It's why I didn't like Amnesia. Amnesia was occasionally creepy, and I enjoyed that, but the stress factor made me actively dislike the game and broke the narrative reality. Instead of being worried if something would come from around a corner and rip my heart out, I was worried about resource collection and conserving oil and would I have enough tinderboxes to actually finish the game and what happens if I mess up? Hold up the lantern and I waste all my oil, keep it down and it drains my sanity and it's game over either way. There's ways of making a creepy, effective horror setting without resorting to mechanics that make you doubt if you can finish the game. I don't want to get 60% through and find out I wasted too much oil and I've made the game nearly impossible to finish.

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#7 Posted by Marcsman (3286 posts) -

Dead Space was the last good one?

#8 Edited by Cold_Wolven (2295 posts) -

Not pure horror where your only defense is running away, I would at least like the chance to defend myself even if weapons aren't plentiful.

#9 Edited by Glottery (1391 posts) -

I enjoy them, but not in the same way as Patrick, which is something I sometimes envy. As with physiological horror movies, I just can't get into them that deeply. That's why I feel like I'm missing half of the "fun" with games like Silent Hill, though the third game *did* manage to feel pretty creepy with it's intro at least. My horror only consists of jump scares, though those are at times more than enough for me too. Fuck any fast-moving inhuman enemies in first person shooters...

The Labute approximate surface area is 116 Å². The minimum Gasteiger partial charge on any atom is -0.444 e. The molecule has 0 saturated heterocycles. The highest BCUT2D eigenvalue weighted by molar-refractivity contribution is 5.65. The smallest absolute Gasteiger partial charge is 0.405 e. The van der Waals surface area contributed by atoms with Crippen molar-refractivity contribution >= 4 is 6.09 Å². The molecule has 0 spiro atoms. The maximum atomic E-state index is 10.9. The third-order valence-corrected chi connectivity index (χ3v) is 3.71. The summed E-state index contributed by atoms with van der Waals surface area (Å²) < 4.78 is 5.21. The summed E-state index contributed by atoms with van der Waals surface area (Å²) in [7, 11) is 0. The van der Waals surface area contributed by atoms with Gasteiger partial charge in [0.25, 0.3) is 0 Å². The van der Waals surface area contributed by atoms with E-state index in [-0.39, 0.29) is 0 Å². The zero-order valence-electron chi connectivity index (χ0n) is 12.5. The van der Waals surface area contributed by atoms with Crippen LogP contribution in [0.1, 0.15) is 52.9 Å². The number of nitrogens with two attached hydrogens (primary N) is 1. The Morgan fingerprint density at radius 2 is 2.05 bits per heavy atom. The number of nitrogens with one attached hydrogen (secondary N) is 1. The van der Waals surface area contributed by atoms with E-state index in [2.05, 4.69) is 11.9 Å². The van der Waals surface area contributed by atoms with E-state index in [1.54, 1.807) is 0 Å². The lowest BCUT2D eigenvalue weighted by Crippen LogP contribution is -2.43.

#10 Edited by Pie (7111 posts) -

I can't wait for the oculus rift and horror games to meet.

#11 Edited by Zeik (2758 posts) -

I've never been particularly into the horror genre in any medium, but I've become more receptive to horror elements over the years. I'll probably never play through Amnesia, but hearing that The Last of Us has horror elements sounds okay with me, when that might not have been true some years ago.

#12 Posted by kaos_cracker (710 posts) -

To me, games that have practically no to little combat usage makes the horror genre work. If there is combat in the game, then the mood and setting have to be done very well, that's why I feel Dead Space and maybe a few other games with combat actually work. I even got scared a few times playing the Metro series.

#13 Edited by Kovie (206 posts) -

I've realized that I don't necessarily like being scared, and I fucking hate being stressed (there's a difference), but I really like the settings and themes of horror games. I suppose I like it from an academic standpoint rather than a visceral one?